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[Herald Interview] Satrec Initiative poised for leap in Korea’s space rush

Satrec Initiative’s low-Earth orbit satellite (Satrec Initiative)
Satrec Initiative’s low-Earth orbit satellite (Satrec Initiative)
This is the second installment in a series of interviews with executives of Korean companies with space ambitions. -- Ed. 

About a month from now, South Korea will launch its first homegrown rocket “Nuri.”

A successful launch of the domestically made space launch vehicle is expected to herald a new space era for the country, where government-led programs transition to market-oriented ventures, with a key hindrance -- the decades-old Korea-US missile guidelines that put curbs on Korea’s space launches -- cleared.

At the vanguard of the Korean space rush is Satrec Initiative.

Founded in 1999 by engineers who built the country’s first satellite Uribyeol 1, the firm manufactures small satellites for Earth observation missions. One of its major clients include the South Korean military, which faces a belligerent and nuclear-armed North Korea.

“To launch a satellite, you have to wait for your turn. If the mission control says, ‘It’s raining’ or ‘There has been a delay,’ you can’t do anything about it,” Jeon Bong-ki, the firm’s managing director, said of the Oct. 21 launch of Nuri. 

Jeon Bong-ki, managing director at Satrec Initiative (Satrec Initiative)
Jeon Bong-ki, managing director at Satrec Initiative (Satrec Initiative)
“The key is to launch a satellite at the right time and get the information you need at the right moment. This is why we need a homegrown rocket, even if it’s more expensive than SpaceX.”

The local satellite industry had long been shackled by complex geopolitical situations surrounding the Korean Peninsula, epitomized by the now-defunct US curbs on S. Korea’s missile development. But Satrec believes it was the perfect environment that enabled them to make rapid advances in the global private satellite market.

“The Korean Peninsula is the world’s most sensitive region. The South Korean military tells us, ‘If you can prove it here, you’ll have no problem elsewhere.’ Providing successful detection and analysis services in the peninsula warrants our technology overseas,” Jeon said.

As of September 2020, about 65 percent of the firm’s satellite sales came from exports to the United Arab Emirates, Turkey, Singapore, Malaysia, among others.

Utilizing the Korean Peninsula as its giant test bed, Satrec Initiative has evolved into the nation’s sole private company equipped with a complete satellite value chain. From manufacturing the satellite body, satellite camera and ground station to analyzing and selling satellite footage, the company offers the whole package.

Yet, there exists an overwhelming technological gap between Satrec and established players in the US and Europe. Asked what its survival strategy is, Jeon pointed to the firm’s greatest weapon -- price competitiveness.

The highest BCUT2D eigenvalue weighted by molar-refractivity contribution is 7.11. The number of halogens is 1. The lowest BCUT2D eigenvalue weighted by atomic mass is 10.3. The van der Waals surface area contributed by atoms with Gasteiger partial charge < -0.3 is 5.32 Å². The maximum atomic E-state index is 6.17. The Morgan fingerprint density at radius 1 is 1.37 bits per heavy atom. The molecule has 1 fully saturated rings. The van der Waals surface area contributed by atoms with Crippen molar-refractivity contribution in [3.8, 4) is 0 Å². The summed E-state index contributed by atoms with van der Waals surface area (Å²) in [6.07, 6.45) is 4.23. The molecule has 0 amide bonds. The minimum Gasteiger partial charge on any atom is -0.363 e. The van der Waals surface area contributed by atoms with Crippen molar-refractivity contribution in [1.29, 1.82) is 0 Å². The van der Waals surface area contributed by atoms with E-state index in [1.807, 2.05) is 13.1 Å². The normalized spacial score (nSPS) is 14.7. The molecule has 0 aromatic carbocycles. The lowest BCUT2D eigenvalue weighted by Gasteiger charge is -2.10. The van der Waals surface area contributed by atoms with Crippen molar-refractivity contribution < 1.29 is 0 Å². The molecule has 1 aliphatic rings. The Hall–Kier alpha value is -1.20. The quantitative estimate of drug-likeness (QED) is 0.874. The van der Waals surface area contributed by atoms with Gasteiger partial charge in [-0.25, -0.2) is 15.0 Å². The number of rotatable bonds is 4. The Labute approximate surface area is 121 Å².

“Satrec Initiative’s small satellites can deliver 80 percent performance at 20 percent the price,” Jeon said.

According to Jeon, when Satrec Initiative launched its small-sized SpaceEye-X observation satellite, it immediately emerged as an alternative to the large-sized WorldView-3 satellite in the market.

WorldView-3 offered a resolution of 0.31 meter, clear enough to identify the types of vehicles on the ground, but it was heavy and expensive, weighing 2,800 kilograms and costing $300 million. SpaceEye-X, though offering a less accurate resolution of 0.45 meter, only weighed 400 kilograms and cost $60 million.

“Over the last 20 years, all we thought about was optimization. Look at Hyundai Motor. The carmaker knows how to source parts from different vendors, assemble them in an optimized design and sell the car at the price it wants. Satellite business is pretty much the same,” Jeon said.

“Inside a satellite body, there are different parts controlling heat, electricity, power and so on. The know-how is to stuff them inside without any interference.”

South Korea’s comparatively low labor costs also enabled them to cut prices, Jeon added.

Based on decades of optimization skills, Satrec Initiative is pushing the limits of small satellites, currently developing SpaceEye-T, a small satellite with a resolution of 0.3 meter, the same specs as WorldView-3. The price of SpaceEye-T is $100 million, one-third of WorldView-3.

The project could take shape thanks to the investment from Hanwha Aerospace, which acquired a 30 percent stake in Satrec Initiative at 108.9 billion won ($92 million).

According to Jeon, Hanwha’s investment will not just aid Satrec. The money will trickle down to smaller players in the local field, revitalizing domestic supply chains for satellites.

When the government -- the state-run Korea Aerospace Research Institute to be more precise -- was the only source of cash inflows, rules of economics and business potential were often overshadowed by policy goals. The KARI used its budget to localize several satellite components, which it deemed strategically important, but their mass production or local supply chains were not of their main concern.

To lead and further advance Korea’s satellite industry, Satrec Initiative is set to expand its business frontiers, employing artificial intelligence for satellite image analysis and exploring commercial-off-the-shelves, or COTS parts, for its satellites.

“In the past, the industry was very conservative and only used parts that had been verified in space no matter how old they were. But recently, startups are using commercial parts as satellite parts. When we saw those satellites performing well in space, it kind of changed our thoughts. For instance, some startups are using DSLR image sensors for satellite cameras,” Jeon said.

By Kim Byung-wook (
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